Texas consumer protection laws apply to legal services
In 1973 the Texas legislature enacted the Texas Deceptive Trade Practices Consumer Protection Act, changing the business climate in the state from one of “buyer beware” to one where consumers had remedies against businesspeople who engaged in underhanded tactics. The legislature intended courts to apply the law broadly so that it offered the most protection possible for consumers. Texas residents should be aware of what the DTPA prevents people from doing, how the DTPA applies to legal services and how violation of the DTPA may be grounds for a legal malpractice claim.
Texas Deceptive Trade Practices Consumer Protection Act
The DTPA protects Texas consumers from deceptive business practices, misleading or false claims, breaches of warranty and unconscionable actions. The DTPA applies in most situations where a person seeks goods or services from another. The DTPA makes it illegal for a person to breach a warranty, whether it be an express written or verbal warranty, a warranty of merchantability or a warranty of fitness for the intended purpose. The DTPA also forbids unconscionable acts, when a person takes advantage of a consumer’s lack of knowledge, experience, ability or understanding to a greatly unfair extent.
The DTPA prevents people from engaging in a number of misleading or deceptive business practices, including:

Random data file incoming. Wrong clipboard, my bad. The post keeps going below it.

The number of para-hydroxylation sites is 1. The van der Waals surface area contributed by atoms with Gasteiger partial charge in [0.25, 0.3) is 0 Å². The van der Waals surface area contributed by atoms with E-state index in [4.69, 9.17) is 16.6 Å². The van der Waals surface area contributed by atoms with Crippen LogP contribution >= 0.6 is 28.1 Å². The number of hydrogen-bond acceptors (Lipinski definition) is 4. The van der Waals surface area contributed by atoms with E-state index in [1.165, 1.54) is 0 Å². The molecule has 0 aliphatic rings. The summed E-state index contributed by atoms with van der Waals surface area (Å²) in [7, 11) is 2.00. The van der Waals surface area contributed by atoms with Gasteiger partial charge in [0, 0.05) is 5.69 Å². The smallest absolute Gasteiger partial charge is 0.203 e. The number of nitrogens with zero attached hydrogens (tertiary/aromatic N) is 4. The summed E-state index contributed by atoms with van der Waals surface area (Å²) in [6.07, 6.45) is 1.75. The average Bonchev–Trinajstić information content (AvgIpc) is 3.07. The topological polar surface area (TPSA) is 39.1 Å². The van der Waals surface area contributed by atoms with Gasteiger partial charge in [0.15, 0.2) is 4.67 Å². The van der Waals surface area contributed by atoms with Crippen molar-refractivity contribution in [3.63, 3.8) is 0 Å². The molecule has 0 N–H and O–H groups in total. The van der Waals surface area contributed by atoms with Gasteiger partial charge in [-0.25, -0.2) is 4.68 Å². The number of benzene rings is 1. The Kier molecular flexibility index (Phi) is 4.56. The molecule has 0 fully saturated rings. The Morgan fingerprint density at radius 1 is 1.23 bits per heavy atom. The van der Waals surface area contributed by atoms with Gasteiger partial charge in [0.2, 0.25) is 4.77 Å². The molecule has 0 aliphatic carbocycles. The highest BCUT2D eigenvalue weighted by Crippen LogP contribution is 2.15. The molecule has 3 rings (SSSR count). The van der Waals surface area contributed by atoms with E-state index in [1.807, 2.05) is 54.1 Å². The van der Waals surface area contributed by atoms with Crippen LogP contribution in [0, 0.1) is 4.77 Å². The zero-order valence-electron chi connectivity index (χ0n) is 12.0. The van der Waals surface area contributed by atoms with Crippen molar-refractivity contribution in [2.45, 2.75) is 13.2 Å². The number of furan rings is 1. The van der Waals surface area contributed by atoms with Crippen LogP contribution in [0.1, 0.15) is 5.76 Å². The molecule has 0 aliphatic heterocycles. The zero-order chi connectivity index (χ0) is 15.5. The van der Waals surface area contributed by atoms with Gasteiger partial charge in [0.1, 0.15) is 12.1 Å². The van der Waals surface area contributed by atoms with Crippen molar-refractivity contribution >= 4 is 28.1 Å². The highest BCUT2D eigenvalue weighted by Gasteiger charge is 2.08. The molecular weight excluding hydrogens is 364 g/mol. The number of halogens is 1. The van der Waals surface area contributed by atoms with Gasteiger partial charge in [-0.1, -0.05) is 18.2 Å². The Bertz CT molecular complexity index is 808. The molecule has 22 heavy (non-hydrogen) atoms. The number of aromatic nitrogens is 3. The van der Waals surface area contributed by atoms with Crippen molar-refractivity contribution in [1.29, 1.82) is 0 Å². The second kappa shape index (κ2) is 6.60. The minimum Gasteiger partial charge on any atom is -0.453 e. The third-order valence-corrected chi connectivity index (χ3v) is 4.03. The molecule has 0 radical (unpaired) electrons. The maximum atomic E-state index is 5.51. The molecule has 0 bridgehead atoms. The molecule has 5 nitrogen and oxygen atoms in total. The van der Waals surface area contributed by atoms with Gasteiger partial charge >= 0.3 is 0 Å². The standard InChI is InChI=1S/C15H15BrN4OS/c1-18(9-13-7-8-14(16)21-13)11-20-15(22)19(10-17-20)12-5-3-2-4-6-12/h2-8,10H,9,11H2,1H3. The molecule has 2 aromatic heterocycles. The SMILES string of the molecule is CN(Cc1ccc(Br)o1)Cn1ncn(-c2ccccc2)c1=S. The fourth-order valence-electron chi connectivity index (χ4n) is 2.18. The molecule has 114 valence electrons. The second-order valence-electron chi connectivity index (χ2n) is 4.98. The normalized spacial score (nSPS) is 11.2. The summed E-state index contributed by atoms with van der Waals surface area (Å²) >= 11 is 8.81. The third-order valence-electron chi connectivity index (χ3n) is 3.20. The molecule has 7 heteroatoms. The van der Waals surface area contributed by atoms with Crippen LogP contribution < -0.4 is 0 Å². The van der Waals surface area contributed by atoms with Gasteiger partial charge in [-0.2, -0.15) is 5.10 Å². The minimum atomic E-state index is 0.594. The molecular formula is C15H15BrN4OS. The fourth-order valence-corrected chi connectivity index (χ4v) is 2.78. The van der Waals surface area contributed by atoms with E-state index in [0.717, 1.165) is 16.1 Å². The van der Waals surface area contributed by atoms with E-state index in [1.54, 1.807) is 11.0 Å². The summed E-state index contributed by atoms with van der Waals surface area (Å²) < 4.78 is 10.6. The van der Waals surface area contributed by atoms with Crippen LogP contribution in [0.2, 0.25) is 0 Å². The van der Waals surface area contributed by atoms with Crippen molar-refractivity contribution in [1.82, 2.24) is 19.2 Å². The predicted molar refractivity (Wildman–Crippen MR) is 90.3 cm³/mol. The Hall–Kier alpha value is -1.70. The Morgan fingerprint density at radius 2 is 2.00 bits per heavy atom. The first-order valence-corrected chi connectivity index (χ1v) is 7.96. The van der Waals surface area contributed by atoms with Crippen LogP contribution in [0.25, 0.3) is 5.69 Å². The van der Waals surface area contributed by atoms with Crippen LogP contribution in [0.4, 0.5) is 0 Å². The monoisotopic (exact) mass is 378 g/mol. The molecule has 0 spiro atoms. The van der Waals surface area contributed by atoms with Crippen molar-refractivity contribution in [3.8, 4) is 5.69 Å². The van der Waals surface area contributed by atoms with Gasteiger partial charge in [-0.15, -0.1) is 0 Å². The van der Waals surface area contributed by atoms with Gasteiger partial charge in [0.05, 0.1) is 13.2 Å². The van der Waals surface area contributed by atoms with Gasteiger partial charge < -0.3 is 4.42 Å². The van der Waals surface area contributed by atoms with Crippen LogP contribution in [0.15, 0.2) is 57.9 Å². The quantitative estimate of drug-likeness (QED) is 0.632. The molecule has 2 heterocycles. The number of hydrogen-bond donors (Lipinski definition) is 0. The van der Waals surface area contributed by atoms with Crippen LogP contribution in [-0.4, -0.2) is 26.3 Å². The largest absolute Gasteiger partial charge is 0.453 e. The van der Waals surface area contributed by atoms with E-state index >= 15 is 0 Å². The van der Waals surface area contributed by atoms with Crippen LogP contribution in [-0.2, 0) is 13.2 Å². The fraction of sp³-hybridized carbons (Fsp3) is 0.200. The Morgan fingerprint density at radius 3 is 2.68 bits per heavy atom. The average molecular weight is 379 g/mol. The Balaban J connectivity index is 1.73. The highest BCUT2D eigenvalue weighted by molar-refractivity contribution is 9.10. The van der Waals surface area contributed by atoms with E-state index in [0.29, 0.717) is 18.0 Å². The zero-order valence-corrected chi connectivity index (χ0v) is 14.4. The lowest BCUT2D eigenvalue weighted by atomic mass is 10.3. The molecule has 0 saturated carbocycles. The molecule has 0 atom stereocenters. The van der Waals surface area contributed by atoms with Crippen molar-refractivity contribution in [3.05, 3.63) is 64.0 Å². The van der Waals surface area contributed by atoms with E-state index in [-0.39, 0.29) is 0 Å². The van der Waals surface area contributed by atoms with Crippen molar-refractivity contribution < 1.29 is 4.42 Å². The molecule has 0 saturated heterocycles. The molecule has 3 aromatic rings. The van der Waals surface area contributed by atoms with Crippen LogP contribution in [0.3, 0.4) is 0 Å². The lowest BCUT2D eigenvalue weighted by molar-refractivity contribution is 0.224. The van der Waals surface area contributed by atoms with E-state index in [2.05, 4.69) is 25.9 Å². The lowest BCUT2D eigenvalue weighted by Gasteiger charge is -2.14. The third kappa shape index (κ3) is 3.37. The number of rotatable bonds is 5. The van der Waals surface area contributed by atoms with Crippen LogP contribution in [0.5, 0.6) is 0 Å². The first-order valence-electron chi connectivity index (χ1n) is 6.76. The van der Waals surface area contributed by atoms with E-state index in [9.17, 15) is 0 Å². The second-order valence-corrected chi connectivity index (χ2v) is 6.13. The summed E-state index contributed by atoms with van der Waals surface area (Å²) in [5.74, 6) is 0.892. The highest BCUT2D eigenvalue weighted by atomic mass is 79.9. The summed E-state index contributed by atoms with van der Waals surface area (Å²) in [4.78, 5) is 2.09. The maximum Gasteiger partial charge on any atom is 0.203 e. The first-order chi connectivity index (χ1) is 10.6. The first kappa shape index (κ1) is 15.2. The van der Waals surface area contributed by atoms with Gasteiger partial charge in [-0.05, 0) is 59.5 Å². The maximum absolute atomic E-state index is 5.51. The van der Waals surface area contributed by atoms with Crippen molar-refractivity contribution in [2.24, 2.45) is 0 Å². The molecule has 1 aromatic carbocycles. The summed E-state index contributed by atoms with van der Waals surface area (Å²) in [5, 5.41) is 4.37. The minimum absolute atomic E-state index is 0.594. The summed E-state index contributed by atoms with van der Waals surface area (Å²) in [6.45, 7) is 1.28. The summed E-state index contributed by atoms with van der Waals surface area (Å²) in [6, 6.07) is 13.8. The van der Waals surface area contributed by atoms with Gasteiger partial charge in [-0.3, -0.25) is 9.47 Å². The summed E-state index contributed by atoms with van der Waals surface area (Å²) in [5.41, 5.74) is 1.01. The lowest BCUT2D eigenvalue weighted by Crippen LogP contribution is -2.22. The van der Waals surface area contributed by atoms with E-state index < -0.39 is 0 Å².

- False advertising.
- Overstating the benefits of a good or service.
- Misrepresenting the origin or manufacture of a good or service.
- Claiming used goods are new.
- False claims about the need for parts or repairs.
Lawyers violating DTPA
Some may think that the DTPA applies only when people are purchasing goods or seeking services like auto or home repairs. However, the DTPA applies to legal services in some cases, as well. The DTPA excludes professional services that provide “advice, judgment, opinion or similar professional skill.” However, there are ways that an attorney can violate the DTPA. Some of the ways that attorneys can violate the DTPA include:
- Misrepresenting material facts in a way that cannot be described as an opinion or judgment.
- Failing to disclose information.
- Committing unconscionable acts that cannot be described as advice or opinions.
- Breaching an express warranty.
Speak with an attorney
When a lawyer violates the DTPA it may be the basis of a legal malpractice claim. When an attorney violates the DTPA, the client may choose to bring a claim to recover damages including actual economic damages, mental anguish damages, attorney fees, punitive damages, loss of the attorney’s license to practice law and any other relief the court sees fit to award. Legal malpractice claims are complex cases, and it is important to have the assistance of an attorney with broad experience dealing with such matters when pursuing a legal malpractice claim. If you have questions about legal malpractice, talk to a skilled Texas legal malpractice attorney.